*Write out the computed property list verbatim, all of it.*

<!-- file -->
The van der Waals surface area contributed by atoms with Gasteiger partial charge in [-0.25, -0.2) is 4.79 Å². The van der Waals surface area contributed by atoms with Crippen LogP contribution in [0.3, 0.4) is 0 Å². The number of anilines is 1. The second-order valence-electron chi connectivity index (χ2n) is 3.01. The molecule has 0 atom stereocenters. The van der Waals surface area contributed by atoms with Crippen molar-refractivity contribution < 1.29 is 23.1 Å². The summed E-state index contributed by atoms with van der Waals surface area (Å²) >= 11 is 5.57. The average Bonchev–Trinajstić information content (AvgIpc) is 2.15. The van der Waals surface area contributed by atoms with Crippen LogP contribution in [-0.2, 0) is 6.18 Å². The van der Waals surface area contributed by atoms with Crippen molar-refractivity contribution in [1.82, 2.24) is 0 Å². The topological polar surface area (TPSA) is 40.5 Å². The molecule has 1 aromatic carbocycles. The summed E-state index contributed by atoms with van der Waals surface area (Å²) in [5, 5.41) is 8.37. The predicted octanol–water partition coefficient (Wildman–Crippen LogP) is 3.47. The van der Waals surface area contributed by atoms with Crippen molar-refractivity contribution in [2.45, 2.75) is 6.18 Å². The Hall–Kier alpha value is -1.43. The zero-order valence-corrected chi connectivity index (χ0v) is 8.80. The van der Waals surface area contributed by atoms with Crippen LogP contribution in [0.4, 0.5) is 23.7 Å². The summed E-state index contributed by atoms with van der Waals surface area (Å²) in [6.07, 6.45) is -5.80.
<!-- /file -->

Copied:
The van der Waals surface area contributed by atoms with Gasteiger partial charge in [-0.25, -0.2) is 4.79 Å². The van der Waals surface area contributed by atoms with Crippen LogP contribution in [0.3, 0.4) is 0 Å². The number of anilines is 1. The second-order valence-electron chi connectivity index (χ2n) is 3.01. The molecule has 0 atom stereocenters. The van der Waals surface area contributed by atoms with Crippen molar-refractivity contribution < 1.29 is 23.1 Å². The summed E-state index contributed by atoms with van der Waals surface area (Å²) >= 11 is 5.57. The average Bonchev–Trinajstić information content (AvgIpc) is 2.15. The van der Waals surface area contributed by atoms with Crippen LogP contribution in [-0.2, 0) is 6.18 Å². The van der Waals surface area contributed by atoms with Crippen molar-refractivity contribution in [1.82, 2.24) is 0 Å². The topological polar surface area (TPSA) is 40.5 Å². The molecule has 1 aromatic carbocycles. The summed E-state index contributed by atoms with van der Waals surface area (Å²) in [5, 5.41) is 8.37. The predicted octanol–water partition coefficient (Wildman–Crippen LogP) is 3.47. The van der Waals surface area contributed by atoms with Crippen molar-refractivity contribution in [2.45, 2.75) is 6.18 Å². The Hall–Kier alpha value is -1.43. The zero-order valence-corrected chi connectivity index (χ0v) is 8.80. The van der Waals surface area contributed by atoms with Crippen LogP contribution in [0.4, 0.5) is 23.7 Å². The summed E-state index contributed by atoms with van der Waals surface area (Å²) in [6.07, 6.45) is -5.80.